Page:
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ALBUQlUERaUE MORNING- .1 OURNAJL.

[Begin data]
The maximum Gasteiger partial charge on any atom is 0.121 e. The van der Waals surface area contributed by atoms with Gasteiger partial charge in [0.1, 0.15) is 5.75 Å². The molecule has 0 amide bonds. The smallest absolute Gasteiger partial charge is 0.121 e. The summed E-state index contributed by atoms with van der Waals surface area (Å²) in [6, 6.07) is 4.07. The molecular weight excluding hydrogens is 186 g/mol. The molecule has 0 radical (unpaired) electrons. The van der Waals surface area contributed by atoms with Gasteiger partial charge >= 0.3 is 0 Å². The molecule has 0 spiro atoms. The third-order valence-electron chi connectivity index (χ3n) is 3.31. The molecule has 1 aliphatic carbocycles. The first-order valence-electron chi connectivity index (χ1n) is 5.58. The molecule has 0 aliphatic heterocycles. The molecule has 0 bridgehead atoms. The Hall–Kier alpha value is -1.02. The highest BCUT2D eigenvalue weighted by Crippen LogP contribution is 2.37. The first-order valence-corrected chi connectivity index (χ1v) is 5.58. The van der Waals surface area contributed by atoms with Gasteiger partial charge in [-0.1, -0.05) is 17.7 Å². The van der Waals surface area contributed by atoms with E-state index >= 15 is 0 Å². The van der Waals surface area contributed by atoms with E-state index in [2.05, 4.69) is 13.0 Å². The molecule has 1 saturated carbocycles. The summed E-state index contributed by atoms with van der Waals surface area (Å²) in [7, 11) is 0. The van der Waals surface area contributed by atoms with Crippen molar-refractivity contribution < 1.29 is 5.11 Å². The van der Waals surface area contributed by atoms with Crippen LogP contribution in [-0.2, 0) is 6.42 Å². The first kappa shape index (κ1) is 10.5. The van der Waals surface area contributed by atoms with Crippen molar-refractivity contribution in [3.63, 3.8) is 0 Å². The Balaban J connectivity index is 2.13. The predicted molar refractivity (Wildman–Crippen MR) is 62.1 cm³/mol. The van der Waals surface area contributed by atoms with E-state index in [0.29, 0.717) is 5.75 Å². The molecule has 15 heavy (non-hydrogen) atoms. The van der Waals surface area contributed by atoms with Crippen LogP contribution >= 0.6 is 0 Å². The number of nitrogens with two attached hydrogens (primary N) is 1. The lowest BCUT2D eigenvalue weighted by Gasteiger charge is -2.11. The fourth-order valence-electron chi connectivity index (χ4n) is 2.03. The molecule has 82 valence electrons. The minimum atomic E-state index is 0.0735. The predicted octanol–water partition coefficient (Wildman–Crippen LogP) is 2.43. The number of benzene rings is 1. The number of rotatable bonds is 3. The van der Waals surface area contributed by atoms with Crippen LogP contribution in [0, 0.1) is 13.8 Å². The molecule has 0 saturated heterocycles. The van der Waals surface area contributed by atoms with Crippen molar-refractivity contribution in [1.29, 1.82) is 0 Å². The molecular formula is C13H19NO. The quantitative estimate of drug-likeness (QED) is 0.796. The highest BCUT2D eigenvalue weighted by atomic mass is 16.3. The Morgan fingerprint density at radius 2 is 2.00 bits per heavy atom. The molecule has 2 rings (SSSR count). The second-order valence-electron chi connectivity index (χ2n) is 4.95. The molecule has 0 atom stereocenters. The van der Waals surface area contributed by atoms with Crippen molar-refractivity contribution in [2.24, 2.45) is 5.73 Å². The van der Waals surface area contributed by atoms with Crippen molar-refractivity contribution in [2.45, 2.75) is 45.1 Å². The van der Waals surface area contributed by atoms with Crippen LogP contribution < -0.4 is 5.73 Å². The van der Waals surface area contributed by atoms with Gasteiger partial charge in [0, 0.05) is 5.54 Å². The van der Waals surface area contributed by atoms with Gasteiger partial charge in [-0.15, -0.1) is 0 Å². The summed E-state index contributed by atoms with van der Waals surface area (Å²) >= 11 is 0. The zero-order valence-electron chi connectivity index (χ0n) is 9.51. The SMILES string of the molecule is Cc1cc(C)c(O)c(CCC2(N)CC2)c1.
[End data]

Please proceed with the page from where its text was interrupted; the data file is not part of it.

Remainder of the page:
THIRTY-FOURTH YEAR. VOL. CXXXVI, No. 61. ALBUQUERQUE, NEW MEXICO, SATURDAY, NOVEMBER 30, 1912, D Mail, 60 Cent Month; Single OopWi t 0M Ry Carrier, BO Onta Moot. TOOK D ETECTIVES FIVE MONTHS TO CAPTURETHREE DYNAMITERS Herbert S. Hockin, Alleged Be trayer of McNamaras and McManigal, Furnished First Description of Men, EVEN POINTED OUT LATTER TO SLEUTH Then Began Weeks of Con stant Trailing and Shadow ing of Suspects, Finally Re sulting in Their Arrest, III-- Vnrnln Jnnrnnl p-vil Trnwrt Wlr. Indianapolis, Nov. 29. Five months and six days was fixed by witnesses at the "dynamite conspiracy" trial to day as the time It required to arrest James B. McXaniara, dynamiter of the Los Angeles Times building, in which twenty-one persons were killed, after the dynamiter had been pointed out t, detect ves. Tne sUDSUince 01 the testimony, as to dates was: on November 2, 1910, one month and one day after the explosion, in a hotel lobby in Chicago, Herbert S. Hockin, secretary of the Iron Work ers' union and accused "betrayer" of the dynamiters, gave to Raymond J Hums, son of the detective who fi nally made the arrests, n full descrip tion of McNamara and Ortie IS. Mc Manigal. On November 5th, at a railroad sta tion In Chicago, Raymond Hums point ed out McManigal to his detectives as McManigal was leaving for a hunting trip near Conover. Wis. Burns in structed his detectives to follow Mc Manigal. On November 6th, at Kenosha, Wis., Detective William J. Otts and Renja niin F. Damon, found McManigal had been Joined by McNamara, who, un der the alias of "Frank Sullivan," ac companied the hunting party to Con over, where from November xth to December 4th, the detectives "shad owed" the dynamitexs by talking to them In tump find observing them through field glasses. Finally McNa mara and McManigal returned to Chi cago on a train on which there were no detectives. In January, 1911, Raymond Burns met Hockin In Chicago and asked him the whereabouts of McManigal, who, in the meantime, had been to Los Angeles and caused an explosion there in the Llewellyn Iron works. James B. McNamara and McMani gal were arrested on April 12, 1911, and John J. McNamara was arrested on April 22, 1911. Ten explosions oc curred between December, 1910, and the time of the arrests. Raymond Burns said he had re reived , information from LindBey Jewel, then in Pittsburgh, who testi fied thut Hockin two .months before the Los Angeles explosion, had given the locations of hiding places for ex plosives. Jewel was going to Panama, a an engineer and had urged Hockin to report to Burns. The substance of Raymond Burns 'testimony was: "On November 2nd met Hockin In a hotel lobby in Chicago. He told me that Brye.u, then being hunted on Ihe. Pacific coast, was James B. Mc Namara, and that J. W. McGraw, wanted for explosions in Peoria, 111., was McManigal. 1 located McManigal's house In Chicago and so traced him to the Northwestern station, where, on November 5th, I pointed him out for operatives to follow and whom he conversed with. From time to time, I received information from the hunt ing camp In Wisconsin, "Two weeks later I again met Hockin in Chicago. He told me he wa8 satisfied that John J. McNamara, of the Iron Workers' union and a brother of James B., was doing the dynamiting for what money there was in it and he said he did not like II, for he was afraid he would ruin the union. "Later William J. Burns, Hockin and myself met. William J. told Hockin the result 0f the investigation ,m the Pacific const which was that Olaf A. Tveitmoe and Anton Johann sen, of San Francisco, had furnished Capian and Schmidt and arranged with them to blow up the Times build ing. .- "William J. asked Hockin if he knew anything on this point. Hockin replied he knew nothing about what Tveitmoe did, as that was a matter handled on the coast. Hockin did Say, however, that Tveitmoe and Johann scn had arranged to blow up William J. in Seattle or San Francisco by plac ing a bomb in a room next to his I'oom at a hotel. "Hockin met me again in January. J asked him where McManigal was. He said he did know. That was the t:nie McManigal had gone to Los An K' les to blow up the Llewellyn works." otts and Damon testified about fol lowing the dynamiters to the Con oxer hunting camp. Otts said once he found James B. Intoxicated and "got pretty well acquainted with him." He also said he took photographs of 'hf dynamiters. When the dynamiters b f t Conover he said he did not know where they went. "When you were following them around camp, looking at them through feld glasses and talking to them in ihe belting house did not you know "hat they were suspected of:"' w k,d .D.i m. in by the defense. "I had no information as lo what they were wanted for, but I had an idea," replied Damon. "You were Just obeying orders to report on their doings?" "That's all." "You weren't ordered to make any arrests at that time?" No." CHAFIN WOULD MAKE ARIZONA DRY STATE Tucson, Ariz., Nov. 2 9. K. W. Cha fin, prohibition candidate for presi dent at the recent election, announced today that he would make an effort to carry Arizona for prohibition at the state election In 1914. He said he ex pected great aid from Arizona women who would cast their first vote In the election then. SNEED'S FATE WILL BE GIVEN TO JURY TODAY Fort Worth, Tex.. Nov. 29. Argu ments in the trial of John Beal Sneed, charged with the murder of A. C. Boyce, Sr., will lie concluded tomor row afternoon and the case will be given to the Jury tomorrow night. Three attorneys spoke today, J. Y. Cummins and County Attorney Ras kin for the prosecution and Walter Scott for the defendant. t Scott described Sneed as "the man without a home," as a result of the elopement of .Mrs. Sneed and A. C. Boyce, Jr., aided and abetted by other members of the Boyce family. Cone Johnson and J. ('. Mi-Lean, Jr., will speak for Sneed and State Senators odell -ind Hanger for the state to morrow. Sneed. u banker, shot and killed A. (1. Boyce, Sr., an aged i p n ..... , anenman ... ,oe ' . " '.".port of the execute committee dated noiei lusi January. 1 lie eiopi-mrui 01 Speed's wife and a son of the rancher preceded the shooting. A. WESTERNER URGED , FOR SECRETARY American Mining Congrecs Goes on Record for Such Ap pointment; Asks Legislation to Protect Industry, Hv Morning .1nurn.ll Kneel.il Leased Wire.) Spokane, Wash., Nov. 20. After outlining its position regarding leg islation affecting the mining indus try, the American Mining congress adjourned fate "today. Among the measures endorsed were a work men's compensation act and a thor ough revision of the mining laws. The congress determined to recoin oend to President-elect Woodrovv Wilson the appo'ntment of a man from the "public land" states of the west as secretary of the interior and will ask congress for appropriations . to permit the investigation or eneap methods of ore reduction by the bu reau of mines and the compiling and publishing of mining stat'stics by the census bureau. A measure giving claimants to public lands the right to appeal to the courts from the rul ing of the department of the inteiio" In esses where ;lin government Itself is an interested party, or when final ruling has been delayed bv the in-t"-ior department, was given appro val. The congress announced itself firmly in favor of the rett ntion of the duty on lead and zinc and the representatives of the lead and zinc producing states, including Missouri. Kansas, Oklahoma and Idaho, band ed themselves Into a chapter of the congress to work to that end. SUFFRAGETTES ON LLOYD-GEORGE One Found Hiding in Hall with Box of Fire Crackers foi British Statesman; Another Hurls Stone at Auto, (By Mornln Jixirnul Hnri-'l I.rnrU Wire.) Aberdeen, Scotland, Nov. 9. Some excitement was caused here tins evening when what was nt first be lieved to be an Infernal machine in tended for David Lloyd-Oeorge, chan cellor of the exchequer, was found In tha hnnd. of a suffraaette who was found hidine In the hall where Mr. Lloyd-Oeorge was to deliver an ad dress. It turned o:t. however, to he a box of firecrackers. After the meeting another militant suffragette hurled a stone at one of the automo biles occupied by Mr. I.loyd-Oeorge s party, with the intention. It Is be lieved, of injuring the chancellor. She picked out the wrong car. however. She was arrested. In his speech the chancellor said that a great change "In the present iniquitous land laws was imperatively necessary." The highlands. which had thousands of acres which could be used to produce the finest sol diers in the world, had been trans formed Into deer preserves. He had statistics that showed large numbers of "robust fellows" were leaving the country as though It were plague-stricken. OE INTERIOR TRAIL OF DAVID HARVESTER THUSTSEGOMD ARMiSTIGE'WATER SOOABBLE ADO 0 TO FIND LETTERS Following Severe Cross-Exam ination, Government Prose cutor Serves Ultimatum on! R, C, Haskins, (lly Morning Journul H,.e.til l.ei.i.r.1 Wire.) Chicago, Nov. 29. li. C. Haskins, president of the International Harves ter Company of America, this after noon bore the brunt of a severe cross examination by Kdwin P. Crosvonor, assistant to Attorney (leneral Wiok ersham, before Special iCxamlnor Taylor at the hearing of the govern ment's dissolution suit. it developed as a result of Mr. Haskins- cxamit.a - lion .rial n.e ku eriimciii ,.io great stress on the Importance of ap proximately 1,100 letters from lesser officials to Cyrus McCormlck and J,nines Deering. The letters, it was said by Mr. C.rosvonor, referred ,o price fixing. o,., .. !.. ,,f i t i, 111 if, VMVillllM . run.ivni.'ii I Biintliinu of the eoimlrv and to meth ods of handling agents who were I selling other than International ma-1 chinery. Mr. Haskins was directed to get Ihese letters and produce them at the bearings when they arc resumed in Chicago, two weeks from date. Mr. Haskins was directed to produce a re- i ,,, , July 18. 100.1, at whb ! it was inti mated that changes were mne from a sales committee to some other method In the management of the sales department. In this coiinoe'Ion Attorney Orosvcnor said: "You, as president of the selling company, are responsible for the pa pers of your company and for this particular report. I want' you to un derstand that If they have been taken from your files you are responsible and you ought t know it. I want you to make a thorough investigation and when hearings are resumed in thjs city two weeks hence I want you to tell me what has been done in this regard and who yon have ,,uestioned." The follow ing portion of a rt port fif the sales committee, dated June 11, ID03, was read into the record by Attorney Orosvcnor: '',. H. Ken, ol ;--"-'-don, Iowa, an nounces that he is offering Acme headers at greatly reduced prices, lie declares that he intends to shut out the International Harvester Company In the sale of goods there. Therefore we have derided to make the fallow ing prices on headers in Corydon ler-j ritory: "Ten-foot headers. $120 to $12a; twelve-foot headers. $ 1 2 T. to $130." j Attorney Orosvcnor produced wl,:,tj he said was the company's price-list for 1003 and showed the following prices In effect at that time: "Ten-foot headers. $12". to $ir,5; twelve-foot headers, ?,7 to $lfi.ri.' CORPSES OF SLAIN REBEL LEADERS ARE DISPLAYED Bodies of Major Ocano and Fellow Officer Carried to Juarez and Laid Out for Pub lic Inspection, (lly Morning .lourm.l Krclul l.r:ir I Wire.) HI Paso, Tex., Nov. 29. The body of Major Ocano, with that of another rebel leader, were di.'plaved today In the public plaza at .Inures. The two bodies, which, after the (iuzman at tack, had been bung from telegraph poles and mutilated together with fif teen wounded, mostly federals, were brought to Juarez, the Injured for treatment and the dead for display nailroad reports mul.e the rcoet repulse at Onzman less Important than related in the official federal announcement. It Is sail that O'ano WKn less than 10(1 leb. Is. attacked the town defended by twice the num ber of government trool ' whll" (eneral Salazar with the mair body of revolution.--y forces, moved a ast Ascenelon. M U LT I - MJ lT 0 NA i RES INVITED TO AUCTION New York. Nov. 29. Seventy-five of the city's wealthiest men were in vited today by Sheriff Harhurgcr lo appear at the Fifth avenue lme of General Daniel K. Sickles, octogena rian civil war veteran, December 4th, and make bids at an auction on the general's persona! property. The sale has, been ordered to satisfy a $5,000 Jud-'iiieiit. "I believe that men of your stand ing will see to it that the generals property Is not sacrificed at this sale." wrote the sheriff in letters to J. Pierpon, Morgan, Andrew Carne gie, Vincent Astor, John D. lloike feller. John D. Ito.kef. ller. Jr.. Wil liam K. Vanderbilt. John D. Ar. hl.old and Chauneey M. Dcpew. l iterary Tett for liiuiilsrwnt-. Washington. Nov. 2. Ihe passing of legislation prescribing a literary .1, test for nrosnective immigrants into lie I'nitnl Sl ile.J be both h.Hise and .re,te nt ihe rimiln.' session of con- tress was predic ted today by It pre- I .tentative Burnett, of Alabama fh. ,1r- t man of the mission. house Immigration com- BEING ARRANGED TO TIDE OVER Announcement Is Made at Con stantinople of Arrangements for Temporary Cessation of Hostilities, GENERAL EUROPEAN WAR NOW SEEMS UNLIKELY j RUSSja AllXiOUS tO TfCat With Austria, While England's titUCle iS Especially Coil - ciliatory, IMPKXIIINt; riiit i: wn.i. i)i:i.v i ut I Ak. London, Nov. 20. Coustaiili nople I, might reports the prob ability of a fortnight armistice being signed by Sunday by the peace plenipotentiaries who are negotiating for n tfssnt!oii of hostilities between the Turks and the allies. From the r.ulga- rian side there has been no news today concerning the pence ne- Motlations, except the vague statement that they arc making satisfactory progress. Nothing has transpired as to whether the proposed armistice will affect the whole field of war operations or only the Tchatal.Ia lines. The news received today of the surrender of two divisions of Turkish reserves lo the liulgii- rlans in the neighborhood of De- molica, after severe fighting, shows there are still large Isolat- ed bodies of Turk'sh troops un- accounted for which must be considered In arranging an arin- istice. The allies are said to have large numbers of .aen who are proceedint; in Greek transports from the Gulf of Salonilil, either from GullipoU (icninsula, which separates the 1 lurdani lies from the Aegean sea. or join the ull'ed i.riny at Tchutatja. No news hast been received concerning these transports and the disposal of the men they carry, In event that an armistice Ik arranged, would present some difficulty. Although it Is not saie to assume that an i.rmislicc is in sinht the fact that the negotia- tlonh continue and apparently no time limit has been fixed as to the-duration ,r the existing atis- pension of hostilities tends to- ward the belief that a peaceful solution of the trouble Is fast approaching. a i : (Ilv Mnrnliiu Jo.ii-ni.l Sirill I.ormrd Wlrr.) Constantinople, Nov. 29. (Midnight). A formal armistice for a fortnight is now within sight, according to an official announcement made tonight. "The pour-purlers at Haghli he are proceeding in a satisfactory manner and there is reason to hope an armis stice may be signed in a day or two," the, announcement said. The information was given out after a meeting of the council of ministers, which was In session from 6 until 10 o'clock. It was called lo discuss a re port submitted to Kiarnil Pasha, tho grand vizier, by Osman Nlzmi Pasha, Senator Darned Kerid and Muslapha Helchad Pey. minister of the interior who went to Paghtche this mnrnlngj and conferred with the peace plenl-l potentlaries and returned to the capl-t tai this morning. Fire broke out in' the porte this afternoon, but wus quickly (Hicnchcd. ! itrsMA noi l 1 1 i. or j l'lv III I 1. SinTI I.MI'.NT. St. Petersburg, Nov. 29. The! chancel-- for a peaceful settlement of. the llalkan crisis are Increasing daily, liussian diplomacy, supported by that of Prance and Great llritain expects to tide over the Austro-Servlan con-1 llict regarding the Adriatic and (liie. a bargain with Austria - and Italy. based on recognition of Albanian tnnomy in return for Austria giving; Servia uc, ess to the sea. It is said to: be not impossible that Husslu may! exert her good offices for peace either j In the form .f advice or pressure. , Turkey's left flank is entirely exposed j to the Caucasus where P.us-dn has con-, centlated large fores. j Hussla, it is said, does not want, Turkish tcrritoty, but desires the fne-j dom of the Dardanelles for her lilaikj sea trade, which represents three fourths of her K-;in exports. spi::it in ii 1 1 1 i-i is tll-1ISi:i) TO III.OODY VK. London, Nov. 21. "The only epi-i ,.,n history could write u , such " I catastrophe," said Winston Spencer Churchill, first lord of tne admiralty, in reference t,, the possibility of a LM io ral war as a result of the Halkaii BALKAN CRISIS j situation, "would be this that a, chieauo. Nov. 20. William T. ! w hole generation of men went mad , K,r,,y, banker physician, testified be and tore themselves to pieces." Mr. f,,i-,. .-,.,ernl Judge I.andis today to Churchill's remarks were made at ai.iw. h.i wit,- from possible punish bamioet in Ids honor here tonight. I meat for contempt ,,f court, by shoul Christian civilization." continued deriiia all the blame of various trans- Mr. Churchill, - looks across tne gb s of diplomacy to lh- sovereigns of , Itussia ..ml Austria and asks w helher i kingship might not in these modern I democratic .lavs win for Itself new, lustre and proi lai... to io- iiiiiiiiium' n ( 01. tin tied on I'njje Two.) Will! BE REFERRED T Secretary Fisher Wants Power for Granting Right of Way on Public Domain Taken from His Department, (lly lleru.tiii ,ln,l.nl Sjirrlttl Trior,! Wtrr.i Washington. Nov. 2!'. Secrelar Fisher today announced that he would recommend to congress In his forthcoming annual report the repeal of the act of I'.lOl, Investing the sec r tary of Hie interior with power to grant rights-of-way for water sys tems and other purposes on public lands of the I'nlteil States, under which the city of San Francisco Ih seeking to gain admittance to the 0 CONGRESS tHetch Hetchy valley, In the Yosemlte ! n..il.tnnl rtit.-b fr.t- l,u n,.r iniintv. ; This announcement was the feature j or to, lay s neiirmg on ine fan I'liin- i-'.s-co project. The secretary said the ! iuw was unsatisfactory because per. 1 mils granted under It were rovokuhle. Municipalities permitted to go upon ; u government reservation, he said. i were greater violators of restrictions i pla. d upon them than Individuals, the officer having power to re- mid vok -ml the permit was placed in an urasslnsr situation when such violations that any occurred. H he pointed out permit might grant could be revoked by his successor. '; Constant bickering between offl ' finis of San Francisco on the one side land representatives of the Spring I Valley Water Company of California i on the other marked the hearing to 1 day. Mayor Kolph. of Sun Francisco; I W. H. Freeman, lis consulting engi neer, and others nruc(t ror me cny, while Herman Schnssler and S. J. Mc Cut, been replied for the water com pany. Mr. Mcfulohcon Insisted that ills company could produce 100,000,- 000 gallons of water day, more than j the report submitted by the city offl Iclals Indicated. He claimed that San Francisco could obtain its water sup i iilv from the company without any fear of n draught for the next forty or fifty years. At the close of the hearing Secre tary Fii-bcr Intimated that he might refer the whole matter to congress for final action. The hearings are expected to end tomorrow. Wasted Money on Moving Plelm-os, Washington, Nov. 29. Moving pic lures used lr. b'.s unsuccessful i-am- I pnign for I Dodge; of ! ai-cordliu; i statement. congrecs cost Clarence P. Colorado Springs, $-t.". 11.2.'. lo his official expense .Mr. Dodge spent a total if ,M! Maryland State Executive Chooses William P, Jackson, Republican National Com mitteeman and Taft Man, (lly Mnrnli.K -hntrnul H,irrlt,l l.ri.M',1 Wire., Maltlmore, Nov. 20. - Governor (ioblsborough tonight announced the appointment of William P. Jackson, republican national committeeman for Maryland. to succeed the late ITnlled States Senator Isldor Itayner. Jackson will serve until the legis lature, whb h n ts in January, 1914, fills what then will lie an unexpired term of three years. The legislature at that time also will elect a suc cessor to Senator John Waller Sniilh, democrat, whose term will expire in 191.1. Mr. Jackson in the recent pres idential campaign was the leader of the Taft forces in this slate. He Is 4 1 years old, a business iiiiui, and Is re puted li tered pi nat iona I land. i be a millionaire, illlies In loos as r, committeeman fo lie en publican Ma re AI'I'OINT.MI'A'T til-' .1 lvS4 ii: ni.(i( us si; vi i'. Washington, Nov, 1'9. The ap pointment of William P. Jackson, a repuMiean, as the successor to the late Senator liayn, r, of Maryland, re duce the supposed democratic ma jority In the new senate to a point very near the dividing line. Itefore Senator Itayncr's death the demo cratic leaders counted ,,n having forty-nine votes, or one more than a majority of ninety-six. ,,w they can count on only furty e"bt M.les, with the democratic vice , I , sident to cast the deciding vote in ease of a tie. v ACCUSED BANKER SAYS HE ALONE TOOK MONEY SENATOR RAYNERS SUCCESSOR AID BY GOVERNOR lan-ieiions which preilpita teil tlie failure f the Kirby Savings bank. I ne , anker mis placed on the stand nt the con, losion of the rase against Mrs. Kirbv. Later he was ,ne stl, ned behalf, similar proceed - 11. i.im.iiwi. j logs being In process against him. In which a demand to turn over $1",- 000 has been made by Judge I.andls. "Mv wife never got a dollar of the $U'".iMl," Mild Kirby. -She brought lo,eoo in ?,ooo tills l the Hlack stonu hotel. I had already taken Ha. 000 from the bunk myself. I had 120,000 In a satchel when I left the Itliuiistone III the taxi, 'Hi, with a man whom I do not know. "We rode to a store on Michigan avenue. We went to the rear of the building. I handed some of the J20. 000 to the man and I put some of it in my own pocket. My wife none of the money, nor did she know any thing of my transactions," TWO ESCAPED PRISONERS SPEND DaY IN DENVER Denver, Nov. 20. Frank 1.. Smith, the self-eonfcs;--ert slaver of Detective Slinuley, and James A. Stanton, al leged horse-thief, the two men who sawed their way out of Ihe Brighton Jail Wednesday, were in Denver all day Thursday. They were in billing In a vacant house less than onc-i, Hur ler Of a mile of the Adams county line, where they fled on the approach of detectives. This was learned early today by detectives who have been working ui Ihe case. Stanton's wife admitted to th" police that the men were at the house. She denied hav ing aided their escape. She was not held by the police. !,-. ru il(. I't-ali-lc Tire. Swift Current, S. 1., Nov. 2ft. A prairie fire Is sweeping south of here tonight ox er a territory forl miles I wide end extending to the North Da - koia Hue. TO -REVOLUTIONIZE L Representative Sheiley of Ken tucky Proposes the Forma tion of Budget Committee in House, dly M, .ruins ,l,ao -t.i. I K,r'li,l !.(Mir.l Wire.) Washington, Nov. 20. A revolu tionary reform In the entire fiscal scheme of the government Is pro jected In a resolution to be presented In the house at tho coming session by itepresentat iv Sheiiey, of Kentucky, Ihe third ranking democrat on the house appropriations committee, Kepreseniative Slierley's rctalnf ion coiilemplatcs the creation of a budget committee In the house, which shall have original Juris, llctjon over all es timates for annual expenditures and shall allot to the various appropria tion committees of the house the amounts mailable for Ihe various branches of the government service, The resolution would create a com mittee consisting of the chairman and ranking minority member of each of the house committees handling ap propriation bills, the chairman and ranking minority members of the ways and means commltten and the chairman and ranking minority mem bers of the rules committee. I believe this plan will be worked out," IteprcNentalivn Henry said, "If the committee can be held down to fifteen or eighteen or twenty mem bers. I'nder Ihe Sherley resolution the ei, n, milter would be too bulky, I believe." While planned tal, the over I he the democratic congressmen i budget system at the capl presldeiit today was going estimates for the next fiscal year and planning the budget mcs- sage, which li sample budget paled by the I ' will send In with a statement lo be pre conomy and cfllclency commission. "The house." said Mr. Shelley, dis cussing President Tal'I's proposal, "w ill never brook any usurpation of j Us power of collecting and expending tho government funds bv the execu tive officials of the government." ARIVIOW PLANT AT BY BAD FIRE Provision House at the Union Stock Yards Burns, Causing Loss of Two Hundred Thou sand Dollars, f lly M,rnlK .l.mr.ial Km,0i,I l.r:,r,t Mire.) Chicago. Nov. Hire tonight de. stroyeo the provision house of Ar mour A I'n., at Ihe I'nion stock aids, caiifing a loss estimated at I'JIiO.OOU The building was a three-slory struc ture, and was separated by fire walie from ha If a dor.cn ol her buildings , 01,1 prising Ihe Almoin- plant. The blaze started In the basement of the provi sion hoii.se and rapidly spread through the structure. At one time it was feared the lire would spread to the fertilizer plant adjoining, but by hard work. Ihe firemen succeeded In confining the blaze to the. provision house. The scene of tonight s fire was less than one hundred feet from the site of Morris Co.'s warehouse, which was destroyed by fire December 22, s0. Three of the firemen and two employs of Armour & Co.. were over come by smoke and ammonia fumes in tonight's Maze, but were revived later, C SCHEIE OF i CH CAGO DAMAGED NDIAN MURDERER FOLLOWING T Warden of California Peniten tiary Grants Final Request of Condemned Man Who Goes to Death Happily. ABORIGINE KILLED CONSORT WHILE DRUNK j Reprieved Several Times, He Finally Announced Desire to be Executed Immediately, If nt All. I ... ,,,,. ,l,.1,lr .,..,...., k,,,..,,. i .,. ..., i San ijueiilin, Cul Nov. L'jl, K,l, i Williams, an Indian, 0 feet. 7 Indies In height, was hanged here today, af ter the prison baud had given a three-hour concert In the death chamber for his benefit. Williams murdered his consort, Inez I'.rc.oks, and shot several persons in a drunken frenzy, lie had been reprieved several times and a day or so ago announced that he did not want any more re prieves that ho wished to be hang ed promptly 1, at all. Last night Warden John lloylcand Col. Dennis Duffy; president of the California state board of prison direc tors, lloyle's Thanksgiving gueft, went to see Williams up In the top loft of the old San yucntlii furniture factory, where he sat gossiping with the death watch in his cage of flats. "There's only one Hung I'd like to have," he said In response to it query by Hoyle, 'anil I guess that's too much trouble. I'd like to have the band play," The prison orchestra was sent for and huddled through Ihe gallows room to Williams' cell. "I used t play the fiddle In our tribe," Wil liams explained to the convict nvull ence. "I was pretty good at It." The men, some of them, perspiring with nervousness, played far into the night. Warden Hoyle noticed that none of them tapped their fo t to I keen 11. oe. ns is usual. hut WlMinms tilted back in Ills chair, swung his boot r. Ihniii aJly. . Today as Williams was led to the scaffold, he paused to speak lo Hoyle. 'Tin obliged to you for the music," he said. "J probably couldn't have played any more If I'd lived, because the slier l'f's posse shot me through the hand and Us stiff. Goodbye, warden. '' russia"varns poles against celebrating London, Nov. 29. Pamphlets have, been distributed In the streets of War saw calling upon the people to cele brate Ihe anniversary of Ihe Polish revolution of 1830, by declaring that Ihe Polish nation must lake actlvo measures against ltussla, says u spe cial dispatch from Warsaw. Troops patrol the city, the dispatch continues and tlier.. have been numerous ar rests of students and workmen. The niaiiagcis of the Polish schools have been Informed their Institutions will be cloi ed If the students attend church services commemorating Ihe revolu tion. PATRICK DECIDES TO ' PROVE WILL GENUINE New VorU. Nov. 29. -Albert T. Pa trick, on Ills first day out of prison, where he was serving a life sentence for the murder of William Marsh ltlcc, until pardoned Wednesduy by Governor Dix. has decided to eek to have the old millionaire's second Will, which at the murder trial, had been declared a forgery, probated. Ulld proved genuine, "Not for the sake of the mcney," Patrick said tonight, referring to the clause of the will which made him trustee. "I don't want that, but for the sake of proving that the Will was, as I always asserted, genuine, and nut ,, forgery, as sll'e1 by the slat'!." Kaiiler today Patrick had declared he was undecided whether he would, contest the will, which was probated, which left the Ulce millions In greuter part to the trustees of the Rice Insti tute In Houston, Tex. Patrick's state ment according to Judge Olcott, his counsel, followed a question from th lawyer as to what course the liber ate, prisoner intended to pursue. "I want to vindicate myself," Ta tiie, replied, "by probating tho ult lege, I forge,) will of Mr. like," four Hurt In Auto CYftsli. Iloswell. N, M., Nov. 29. Four per sons were seriously hurt In an auto mobile accident here tonight when a heavy car crashed Into a milk wagon bidden from the view of the chauffeur by the glare of an electric Street light. Missing ICoswclllle Kcfiirns. Iloswell. N. M.. Nov. 29. Walter Paylor, former city clerk and super intendent of the water und sewer de partment of the city, who six months ago, mysteriously disappeared without an explanation, today returned. He has been living in Kansas City. Ho gave no reason for his disappearance. His accounts were found correct Ihu Unit; yj; tJjsuj'XKWanc, 3-HOUR CONGER BY PRISON BAND